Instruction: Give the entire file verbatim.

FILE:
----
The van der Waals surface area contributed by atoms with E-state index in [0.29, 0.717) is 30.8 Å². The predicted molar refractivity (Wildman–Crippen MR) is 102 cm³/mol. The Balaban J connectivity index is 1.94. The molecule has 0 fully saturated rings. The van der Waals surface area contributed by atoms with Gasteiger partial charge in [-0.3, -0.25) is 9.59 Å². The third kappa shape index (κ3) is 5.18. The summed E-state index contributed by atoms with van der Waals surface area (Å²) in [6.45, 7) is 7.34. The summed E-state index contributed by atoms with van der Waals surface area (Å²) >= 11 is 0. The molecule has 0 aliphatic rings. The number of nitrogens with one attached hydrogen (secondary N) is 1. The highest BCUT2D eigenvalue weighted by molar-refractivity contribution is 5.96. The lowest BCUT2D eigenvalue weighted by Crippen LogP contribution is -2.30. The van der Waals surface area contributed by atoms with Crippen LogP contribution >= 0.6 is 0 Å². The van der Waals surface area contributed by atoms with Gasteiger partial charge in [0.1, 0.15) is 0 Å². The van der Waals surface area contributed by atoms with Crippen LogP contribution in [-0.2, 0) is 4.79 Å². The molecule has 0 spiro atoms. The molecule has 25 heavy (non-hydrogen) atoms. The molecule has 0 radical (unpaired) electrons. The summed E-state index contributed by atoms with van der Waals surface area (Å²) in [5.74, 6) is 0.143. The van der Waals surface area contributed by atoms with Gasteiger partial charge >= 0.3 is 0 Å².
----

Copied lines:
The van der Waals surface area contributed by atoms with E-state index in [0.29, 0.717) is 30.8 Å². The predicted molar refractivity (Wildman–Crippen MR) is 102 cm³/mol. The Balaban J connectivity index is 1.94. The molecule has 0 fully saturated rings. The van der Waals surface area contributed by atoms with Gasteiger partial charge in [-0.3, -0.25) is 9.59 Å². The third kappa shape index (κ3) is 5.18. The summed E-state index contributed by atoms with van der Waals surface area (Å²) in [6.45, 7) is 7.34. The summed E-state index contributed by atoms with van der Waals surface area (Å²) >= 11 is 0. The molecule has 0 aliphatic rings. The number of nitrogens with one attached hydrogen (secondary N) is 1. The highest BCUT2D eigenvalue weighted by molar-refractivity contribution is 5.96. The lowest BCUT2D eigenvalue weighted by Crippen LogP contribution is -2.30. The van der Waals surface area contributed by atoms with Crippen LogP contribution >= 0.6 is 0 Å². The van der Waals surface area contributed by atoms with Gasteiger partial charge in [0.1, 0.15) is 0 Å². The van der Waals surface area contributed by atoms with Crippen LogP contribution in [-0.2, 0) is 4.79 Å². The molecule has 0 spiro atoms. The molecule has 25 heavy (non-hydrogen) atoms. The molecule has 0 radical (unpaired) electrons. The summed E-state index contributed by atoms with van der Waals surface area (Å²) in [5.74, 6) is 0.143. The van der Waals surface area contributed by atoms with Gasteiger partial charge >= 0.3 is 0 Å².